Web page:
The FIFA World Cup is set to kickoff in Brazil, the world's most soccer crazy nation, in just a few weeks. During the tournament, most of the world will be glued to their TVs for every second of the action. Even many Americans, despite the fact that our team was placed in the bracket of death, are pumped to watch what is officially our 15th favorite national sport. The World Cup comes around every four years and promises to give its host country a month of unparalleled excitement and parties for tourists and locals alike. An excitement that is unmatched by any other world event, including the Olympics. All of this is great, but we feel compelled to ask: Are the steep costs involved with hosting a World Cup worth the expenditure for a mostly-impovrished country like Brazil?
Brazil's World Cup expenditures have become a lightning rod in what has been a long running battle between the Brazilian government and its critics. Many Brazilians are disgusted that the government has decided to willingly waste billions of tax payer money on a series of soccer games instead of delivering the most basic needs – education, healthcare, and affordable housing – to many of its 200 million citizens. Brazil has spent BILLIONS getting their country ready to host soccer's premiere event. Billions of dollars in a country where many live in truly wretched poverty. These billions have all come from public funds the could have (should have) paid for schools, hospitals, teachers, food and hundreds of much more worthy social programs. According to the Gini coefficient index of inequality assessment, an estimated 20% of Brazilians live in abject poverty. The protests involving the World Cup expenditures specifically have been going on for nearly a year and are expected to continue throughout the month during the games.
How much money are we actually talking about?
By the time the games kickoff, the Brazilian government will have spent an estimated $14 billion dollars on the World Cup. That's $14 billion to host 64 games for 32 teams over the course of 30 days. The estimate is more than triple the amount spent by South Africa in 2010 ($3 billion) and $12.4 billion MORE than Germany spent in 2006 ($1.6 billion). And if those examples don't make you slightly enraged, hopefully this one will: When the United States hosted the World Cup in 1994, we spent just $30 million on infrastructure improvements. The World Cup in Brazil will be the most expensive soccer event of all time.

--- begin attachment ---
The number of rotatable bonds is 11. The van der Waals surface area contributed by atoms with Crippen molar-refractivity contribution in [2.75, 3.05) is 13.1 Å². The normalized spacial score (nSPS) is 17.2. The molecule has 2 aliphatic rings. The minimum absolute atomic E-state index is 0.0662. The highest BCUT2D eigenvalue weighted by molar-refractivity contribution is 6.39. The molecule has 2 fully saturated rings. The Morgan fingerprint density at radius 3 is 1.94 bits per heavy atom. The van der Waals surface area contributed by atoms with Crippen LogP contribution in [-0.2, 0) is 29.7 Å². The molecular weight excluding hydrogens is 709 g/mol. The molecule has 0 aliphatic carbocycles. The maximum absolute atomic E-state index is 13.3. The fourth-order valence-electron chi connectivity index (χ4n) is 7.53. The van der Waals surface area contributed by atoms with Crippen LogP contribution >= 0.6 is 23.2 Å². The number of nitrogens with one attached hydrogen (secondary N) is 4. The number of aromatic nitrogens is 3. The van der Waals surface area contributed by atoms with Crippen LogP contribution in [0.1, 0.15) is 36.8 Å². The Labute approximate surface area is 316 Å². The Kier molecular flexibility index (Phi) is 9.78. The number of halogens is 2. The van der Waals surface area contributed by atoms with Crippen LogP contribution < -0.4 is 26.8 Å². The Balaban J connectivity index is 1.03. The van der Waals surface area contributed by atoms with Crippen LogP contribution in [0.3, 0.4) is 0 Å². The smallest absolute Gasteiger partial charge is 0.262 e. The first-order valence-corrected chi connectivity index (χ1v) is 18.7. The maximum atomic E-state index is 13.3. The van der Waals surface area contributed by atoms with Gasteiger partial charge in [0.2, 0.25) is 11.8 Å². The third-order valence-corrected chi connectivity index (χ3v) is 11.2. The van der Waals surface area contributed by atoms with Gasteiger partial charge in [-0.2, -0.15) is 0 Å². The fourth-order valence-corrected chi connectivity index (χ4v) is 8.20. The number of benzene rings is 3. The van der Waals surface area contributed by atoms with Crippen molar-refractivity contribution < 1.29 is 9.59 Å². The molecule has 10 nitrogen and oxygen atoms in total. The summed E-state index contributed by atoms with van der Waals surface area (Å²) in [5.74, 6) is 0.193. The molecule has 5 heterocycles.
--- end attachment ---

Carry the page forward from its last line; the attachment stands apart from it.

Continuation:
To make this matter even more enraging, it's not like the $14 billion investment has built infrastructure that will be useful to the people of Brazil for decades to come. It is widely accepted that Brazil's investment in the Cup won't pay off at all. Most analysts believe that the entire $14 billion was essentially flushed down the toilet. In a country where, ironically, many of its citizens don't even have toilets.
The 600,000 foreign tourists who will flock to Brazil for the games are expected to pump $25 billion back into the country's economy according to Brazil's Ministry of Tourism. However, consider that South Africa has never fully recovered from the billions it spent on the World Cup in 2010 and Brazil's astronomical investment in these games seems truly insane. South Africa spent $3 billion and to date has only recovered an estimated $400 million.
But Brazil is a soccer (or futbol) crazed country, you say… Surely they will get on board, be excited, show the world what futbol truly is, right?
Not so much. A recent poll showed that more than 50% of the country feels like the World Cup will do more harm to their country than good. Discontent over public spending has been brewing for a year. One of the chief issues is the money spent to build stadiums that will in all likelihood be abandoned once the Cup is over. The Mane Garrincha stadium in Brasilia is the second most expensive stadium ever built at $900 million. And Brasilia does not even have a professional soccer team! After the stadium hosts seven World Cup matches, there is no permanent team set to use it. And the $900 million spent represents more than 10 percent of the total World Cup budget.
Worse than that sky high price tag is the fact that over the course of building the stadium, the cost tripled due in large part to corruption between the construction firms and the government. Auditors found $275 million in price-gouging and estimate that at least one third of the cost of the stadium comes from overpricing. Funding for Brasilia's stadium relied solely on financing from the federal district, meaning every cent came from taxpayers. For instance, the report from the auditor says transportation of pre-made grandstands was priced at $4,700 in the budget — but the construction consortium billed the government $1.5 million. It is the anger over this corruption that helped fuel huge protests last year.